A bipartisan coalition of 20 senators on Tuesday introduced a bill that would exempt farmers from reporting requirements for animal waste emissions under the Comprehensive Environmental Response, Compensation, and Liability Act (CERCLA) and the Emergency Planning and Community Right-to-Know Act (EPCRA). The bill was organized by Sen. Deb Fischer, R-Neb., and Sen. Joe Donnelly, D-Ind. In a news release, Fischer noted that in 2008, the Environmental Protection Agency (EPA) published a final rule exempting most livestock operations from the laws' reporting requirements, but that last April, the U.S. Court of Appeals for the District of Columbia Circuit ruled EPA did not have the authority to create this exemption for agriculture.
Water law is one of the most contentious and frequent legal issues Texas landowners face. As the adage goes, “Whiskey is for drinkin’ and water is for fightin’.” Texas property owners need to understand the basics of Texas water law as well as their rights and legal limitations related to the use of water on their property. Texas water law divides water into two broad categories: groundwater and surface water. Different legal frameworks and regulatory structures apply to each category, making Texas water law more complex than other states that follow a single legal approach for all waters.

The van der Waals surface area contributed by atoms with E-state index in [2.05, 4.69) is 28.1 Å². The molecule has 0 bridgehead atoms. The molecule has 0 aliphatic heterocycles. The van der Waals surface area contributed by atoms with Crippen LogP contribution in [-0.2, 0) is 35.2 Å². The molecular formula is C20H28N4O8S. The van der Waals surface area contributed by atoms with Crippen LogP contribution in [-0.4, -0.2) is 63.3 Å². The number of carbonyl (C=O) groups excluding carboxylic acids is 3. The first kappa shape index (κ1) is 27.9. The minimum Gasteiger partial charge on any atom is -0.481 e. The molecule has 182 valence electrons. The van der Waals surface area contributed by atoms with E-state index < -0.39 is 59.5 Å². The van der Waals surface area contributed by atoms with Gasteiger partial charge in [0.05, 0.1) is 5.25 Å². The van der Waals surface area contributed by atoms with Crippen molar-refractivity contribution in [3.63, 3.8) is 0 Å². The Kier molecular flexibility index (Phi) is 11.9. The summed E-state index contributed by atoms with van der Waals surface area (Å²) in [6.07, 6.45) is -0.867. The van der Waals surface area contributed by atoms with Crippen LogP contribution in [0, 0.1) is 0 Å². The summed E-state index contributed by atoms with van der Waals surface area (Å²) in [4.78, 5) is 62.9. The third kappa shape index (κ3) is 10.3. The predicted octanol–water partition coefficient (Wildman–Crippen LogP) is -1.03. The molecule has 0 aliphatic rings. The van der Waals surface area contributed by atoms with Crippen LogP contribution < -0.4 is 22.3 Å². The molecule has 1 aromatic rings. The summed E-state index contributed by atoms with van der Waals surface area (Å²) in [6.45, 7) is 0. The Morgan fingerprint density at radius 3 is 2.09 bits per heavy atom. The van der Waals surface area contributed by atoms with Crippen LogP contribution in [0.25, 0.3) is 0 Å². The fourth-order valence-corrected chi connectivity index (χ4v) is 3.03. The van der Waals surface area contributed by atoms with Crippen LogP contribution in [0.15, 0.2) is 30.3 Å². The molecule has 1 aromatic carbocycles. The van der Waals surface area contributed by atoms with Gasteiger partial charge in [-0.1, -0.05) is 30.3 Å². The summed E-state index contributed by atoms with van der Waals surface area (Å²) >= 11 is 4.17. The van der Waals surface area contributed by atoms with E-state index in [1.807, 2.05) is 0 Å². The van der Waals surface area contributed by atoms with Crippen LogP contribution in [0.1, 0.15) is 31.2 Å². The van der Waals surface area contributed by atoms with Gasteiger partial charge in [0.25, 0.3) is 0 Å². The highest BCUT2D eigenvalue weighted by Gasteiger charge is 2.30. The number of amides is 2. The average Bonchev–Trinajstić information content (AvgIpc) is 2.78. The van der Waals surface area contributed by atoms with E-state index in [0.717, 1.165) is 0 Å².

A Lake City farmer has been sentenced to 18 months in federal prison for committing fraud to get bank loans, crop insurance proceeds and ease a bankruptcy burden. Federal prosecutors say 36-year-old Clint Devries was sentenced Wednesday after pleading guilty in September to two counts of making false statements and one count of bankruptcy fraud.Prosecutors say he lied from 2013 through 2015 to a bank about the amount of crops he had in storage and other things to obtain farm operating loans. He later defaulted on more than $400,000 in loans from the bank. Officials say he also lied to the Federal Crop Insurance Corporation to fraudulently obtain crop insurance proceeds, and that in 2015, he lied to a bankruptcy trustee about sales of his crops.
The process of producing better food, protecting the environment and improving animal health is advancing at a seemingly breakneck pace.These advancements are driven in part by new scientific discoveries, genetic research, data science, enhanced computational power and the availability of new systems for precision breeding like CRISPR—an acronym for Clustered Regularly Interspaced Short Palindromic Repeats. With the new techniques, they are "doing the same things that breeders have always done, but very precisely," she said.The outcomes possible with different types of gene editing today might have seemed impossible just a few decades ago. And now, these new opportunities have strong implications for both producers of crops and livestock, as well as consumers.
A major sector of the American meat industry is finally taking aim at cell-cultured meat, sparking what promises to be a spirited debate over the future of high-tech meat and how people will buy it. The US Cattlemen’s Association (USCA) has filed a 15-page petition(pdf) with the US Department of Agriculture, asking it to differentiate conventional meat from the cell cultured—known in the industry as “clean meat”—by creating a formal definition.